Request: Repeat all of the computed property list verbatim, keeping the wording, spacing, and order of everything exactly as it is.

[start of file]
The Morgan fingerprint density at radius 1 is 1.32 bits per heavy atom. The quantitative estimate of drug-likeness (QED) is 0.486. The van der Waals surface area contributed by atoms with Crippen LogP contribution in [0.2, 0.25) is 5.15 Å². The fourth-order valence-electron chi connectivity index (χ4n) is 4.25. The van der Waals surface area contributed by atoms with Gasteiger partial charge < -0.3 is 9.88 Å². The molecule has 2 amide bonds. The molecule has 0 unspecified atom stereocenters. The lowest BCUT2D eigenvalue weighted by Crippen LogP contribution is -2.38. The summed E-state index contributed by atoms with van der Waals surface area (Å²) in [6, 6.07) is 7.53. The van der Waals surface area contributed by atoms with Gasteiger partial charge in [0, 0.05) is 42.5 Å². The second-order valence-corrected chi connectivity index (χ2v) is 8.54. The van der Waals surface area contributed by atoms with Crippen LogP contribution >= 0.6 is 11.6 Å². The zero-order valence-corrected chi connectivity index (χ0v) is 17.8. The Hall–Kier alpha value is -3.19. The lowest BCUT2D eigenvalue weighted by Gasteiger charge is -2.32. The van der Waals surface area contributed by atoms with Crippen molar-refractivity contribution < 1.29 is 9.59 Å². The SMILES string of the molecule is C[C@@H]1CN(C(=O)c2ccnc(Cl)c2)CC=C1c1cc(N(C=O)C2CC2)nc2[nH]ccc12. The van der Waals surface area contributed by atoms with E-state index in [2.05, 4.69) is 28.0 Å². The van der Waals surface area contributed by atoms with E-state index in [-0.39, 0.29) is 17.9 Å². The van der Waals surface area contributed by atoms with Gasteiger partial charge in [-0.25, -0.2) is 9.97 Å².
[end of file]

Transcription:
The Morgan fingerprint density at radius 1 is 1.32 bits per heavy atom. The quantitative estimate of drug-likeness (QED) is 0.486. The van der Waals surface area contributed by atoms with Crippen LogP contribution in [0.2, 0.25) is 5.15 Å². The fourth-order valence-electron chi connectivity index (χ4n) is 4.25. The van der Waals surface area contributed by atoms with Gasteiger partial charge < -0.3 is 9.88 Å². The molecule has 2 amide bonds. The molecule has 0 unspecified atom stereocenters. The lowest BCUT2D eigenvalue weighted by Crippen LogP contribution is -2.38. The summed E-state index contributed by atoms with van der Waals surface area (Å²) in [6, 6.07) is 7.53. The van der Waals surface area contributed by atoms with Gasteiger partial charge in [0, 0.05) is 42.5 Å². The second-order valence-corrected chi connectivity index (χ2v) is 8.54. The van der Waals surface area contributed by atoms with Crippen LogP contribution >= 0.6 is 11.6 Å². The zero-order valence-corrected chi connectivity index (χ0v) is 17.8. The Hall–Kier alpha value is -3.19. The lowest BCUT2D eigenvalue weighted by Gasteiger charge is -2.32. The van der Waals surface area contributed by atoms with Crippen molar-refractivity contribution < 1.29 is 9.59 Å². The SMILES string of the molecule is C[C@@H]1CN(C(=O)c2ccnc(Cl)c2)CC=C1c1cc(N(C=O)C2CC2)nc2[nH]ccc12. The van der Waals surface area contributed by atoms with E-state index in [2.05, 4.69) is 28.0 Å². The van der Waals surface area contributed by atoms with E-state index in [-0.39, 0.29) is 17.9 Å². The van der Waals surface area contributed by atoms with Gasteiger partial charge in [-0.25, -0.2) is 9.97 Å².